Richard sits in with CTV NewsChannel anchor Merella Fernandez to have a look at the weekend’s big releases “The Maze Runner: The Death Cure,” Annette Bening in “Film Stars Don’t Die in Liverpool” and the thriller “Hollow in the Land.”
A weekly feature from from ctvnews.ca! The Crouse Review is a quick, hot take on the weekend’s biggest movies! This week Richard looks at the latest YA adaptation to hit the screen, “The Maze Runner: The Death Cure,” Annette Bening in “Film Stars Don’t Die in Liverpool” and the thriller “Hollow in the Land.”
In March 2016, production was shut down on Maze Runner: The Death Cure when star Dylan O’Brien was hurt filming an elaborate stunt. O’Brien, who rose to fame as the resident heartthrob on Teen Wolf, was strapped in a harness on top of a moving vehicle when he was suddenly thrown and struck by another car. WorkSafeBC reported his injuries included “concussion, facial fracture and lacerations.”
With production postponed, O’Brien’s publicist Jennifer Allen said, “His injuries are very serious and he needs more time to recover.”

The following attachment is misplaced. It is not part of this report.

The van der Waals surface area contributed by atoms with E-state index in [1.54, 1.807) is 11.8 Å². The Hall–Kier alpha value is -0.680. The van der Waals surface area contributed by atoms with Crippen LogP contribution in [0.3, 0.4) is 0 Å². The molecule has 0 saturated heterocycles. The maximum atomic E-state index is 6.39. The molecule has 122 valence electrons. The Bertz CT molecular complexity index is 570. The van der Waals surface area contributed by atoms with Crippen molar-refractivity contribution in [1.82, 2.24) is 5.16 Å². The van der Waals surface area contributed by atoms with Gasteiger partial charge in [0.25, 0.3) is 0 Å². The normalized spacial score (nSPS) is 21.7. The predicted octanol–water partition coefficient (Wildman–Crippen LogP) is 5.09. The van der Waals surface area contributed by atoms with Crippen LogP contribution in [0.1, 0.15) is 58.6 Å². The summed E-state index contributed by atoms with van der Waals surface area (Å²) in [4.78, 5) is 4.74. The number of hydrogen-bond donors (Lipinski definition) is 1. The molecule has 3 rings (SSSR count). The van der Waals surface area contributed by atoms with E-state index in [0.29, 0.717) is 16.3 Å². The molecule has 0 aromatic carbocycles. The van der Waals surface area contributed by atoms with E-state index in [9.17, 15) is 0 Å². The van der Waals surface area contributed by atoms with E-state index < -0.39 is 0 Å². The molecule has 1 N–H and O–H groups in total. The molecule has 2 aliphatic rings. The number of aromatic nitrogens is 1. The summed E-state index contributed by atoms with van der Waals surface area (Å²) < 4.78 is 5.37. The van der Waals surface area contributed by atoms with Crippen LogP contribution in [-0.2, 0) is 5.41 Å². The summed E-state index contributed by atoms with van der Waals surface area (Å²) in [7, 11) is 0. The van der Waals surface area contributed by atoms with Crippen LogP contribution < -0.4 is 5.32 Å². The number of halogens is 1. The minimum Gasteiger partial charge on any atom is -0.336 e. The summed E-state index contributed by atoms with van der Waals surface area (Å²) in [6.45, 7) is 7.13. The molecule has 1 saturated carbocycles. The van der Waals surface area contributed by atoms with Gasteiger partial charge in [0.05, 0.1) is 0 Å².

Director Wes Ball tweeted, “Well, it’s been a whirlwind of emotions these past few days. I’ve been overwhelmed with feelings of anger and sadness and guilt. But, ultimately I find myself left with just a deep love and respect for Dylan. He is one tough cookie.”
The film, originally scheduled for release on Feb. 17, 2017, was delayed until this weekend.
O’Brien says he was “in a really fragile, vulnerable state,” and during the early days of his recuperation thought he may never act again. “I’ve gotten to a place where I’m OK with it,” he told People, “but it was definitely a rough year.”